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Curriculum & Leadership Journal
An electronic journal for leaders in education
ISSN: 1448-0743
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New publications

Foundations for Research: Methods of Inquiry in Education and the Social Sciences

Kathleen B deMarrais, David Lapan

Contributions from universities in the USA are presented in this book, covering a wide range of approaches to qualitative research. Key aspects of research, including underpinning views of knowledge and reality, links between theory and research approach, trustworthiness, ethical issues and the relationships between researchers and participants are covered. Chapters are sequenced to cover ethical issues; data collection methods such as interviews, focus groups and ethnographic approaches; critical and post-structural approaches; and finally survey and experimental research. Less well-known approaches, such as historiography, the critical incident technique and narrative inquiry, and a range of study designs, are also covered. A table listing papers and related key concepts is included in the first chapter. The book offers readers the opportunity to 'sample different research perspectives' held by 'committed practitioners'. The reviewer suggests that novice researchers who are daunted by the range of methods and processes covered may be able to use the book alongside other 'more accessible' texts. (Adapted from a review by Lynda Yates in The Modern Language Journal, vol 89, 2005. See also publisher's description.)


Subject Headings

Education research

Unintelligent Design: Why God isn't as Smart as She Thinks She is

Robyn Williams
Allen and Unwin, August 2006

Science journalist and broadcaster Robyn Williams challenges the theory of intelligent design (ID). He provides examples from the natural world in support of the theory of evolution, and cites criticisms of ID by scientists such as Richard Dawkins, author of The Blind Watchmaker. In the USA there is growing pressure on schools, scientific publishers, libraries and museums to censor references to the theory of evolution. In Australia approximately 100 schools teach ID within the science curriculum. The Australian constitution, unlike that of the USA, permits the teaching of ID in religious schools that receive government funding. The publisher describes the book as ‘a short, wicked and witty debunk’ of ID. (Adapted from review by Annie Termaat in Teaching Science, Spring 2006 and publisher's description.)

Key Learning Areas


Subject Headings

Science teaching

Schooling for the Knowledge Era

David Warner

To succeed in the rapidly developing and changing global knowledge economy, students need to be innovative, self-directed and entrepreneurial, according to the author. The book suggests a model of learning and school operation for the 'knowledge era' and compares this with 'industrial era schooling'. Schooling is explored against key criteria, and followed by consideration of the changing role of the teacher, the role of parents and policy makers, and self-directed learning. A case study of Eltham College is also outlined. Throughout the book, the author uses examples from his own experience as a principal and labour market analyst, along with examples of innovative learning from across Australia, the UK and the US. (Adapted from publisher's description.)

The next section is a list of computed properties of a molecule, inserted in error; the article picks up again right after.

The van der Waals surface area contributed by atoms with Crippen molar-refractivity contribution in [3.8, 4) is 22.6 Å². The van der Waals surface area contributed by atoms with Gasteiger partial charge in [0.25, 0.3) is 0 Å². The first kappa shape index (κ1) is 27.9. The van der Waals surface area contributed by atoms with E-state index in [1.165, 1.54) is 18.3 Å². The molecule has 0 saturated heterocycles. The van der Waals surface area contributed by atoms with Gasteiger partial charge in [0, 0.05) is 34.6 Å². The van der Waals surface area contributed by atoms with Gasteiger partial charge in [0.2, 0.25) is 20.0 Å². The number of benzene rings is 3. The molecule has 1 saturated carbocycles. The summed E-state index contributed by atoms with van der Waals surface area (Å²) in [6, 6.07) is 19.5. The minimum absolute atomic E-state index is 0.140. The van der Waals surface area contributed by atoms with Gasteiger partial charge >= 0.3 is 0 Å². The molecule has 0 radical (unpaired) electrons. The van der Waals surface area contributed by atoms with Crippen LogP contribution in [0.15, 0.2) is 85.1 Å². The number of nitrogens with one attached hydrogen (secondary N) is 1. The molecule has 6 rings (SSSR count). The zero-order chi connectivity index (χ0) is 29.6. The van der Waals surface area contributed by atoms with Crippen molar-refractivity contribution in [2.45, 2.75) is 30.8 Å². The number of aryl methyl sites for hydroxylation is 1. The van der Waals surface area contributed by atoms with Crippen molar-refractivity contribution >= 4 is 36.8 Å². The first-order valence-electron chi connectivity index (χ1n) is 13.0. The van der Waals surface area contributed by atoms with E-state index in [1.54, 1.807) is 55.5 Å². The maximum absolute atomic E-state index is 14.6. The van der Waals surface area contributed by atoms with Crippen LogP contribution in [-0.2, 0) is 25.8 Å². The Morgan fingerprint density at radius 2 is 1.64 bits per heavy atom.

Subject Headings

Teaching and learning

Collaboration and the School Library Media Specialist

Carol A Doll
Scarecrow Press, January 2005
The book explains how school library media specialists can collaborate effectively with fellow staff to ensure the success of the library media centre. Using collaboration theory sourced from both business and educational psychology literature, the authors explain various strategies that specialists can use to encourage collaboration from colleagues. The book focuses on using collaboration to integrate information literacy skills across the curriculum to help students become confident, effective information users. Chapters include an overview on collaboration, the dynamics of collaboration in the school, managing collaboration with teachers, interpersonal skills and information literacy models.  An information literature review is also provided. (Adapted from the publisher's description.)

Subject Headings

Information and Communications Technology (ICT)
Information services
Information literacy
School libraries

Getting the Buggers to Learn

Duncan Grey
Continuum Books, September 2006

Written as a guide for teachers, this book outlines strategies to engage students in learning and help them develop strong learning skills. An array of different approaches are explored, from traditional learning through to innovative methods, such as how technology and media can be used to promote learning. The author uses humour and accessible language, and outlines a range of tips and advice. Topics covered include starting points, frameworks and methodical approaches, integrating information skills into the curriculum, individual learning skills, study and revision skills, learning styles and strategies, the learning-centred environment, computers and a section on resources, design and examples. (Adapted from distributor's description.)


Subject Headings


Asking Better Questions (2nd Edn)

Norah Morgan, Juliana Saxton
The book outlines a range of new, inventive ways to encourage students to pose more thoughtful questions, and learn more effectively in the process. This revised and updated edition includes tips for modelling questions, and tested classroom activities and lesson plans. The authors aim to help teachers use questions in a way that enables students to produce better answers, build collective knowledge and reflect on their own learning. (Available from Curriculum Corporation.)

Subject Headings

Thought and thinking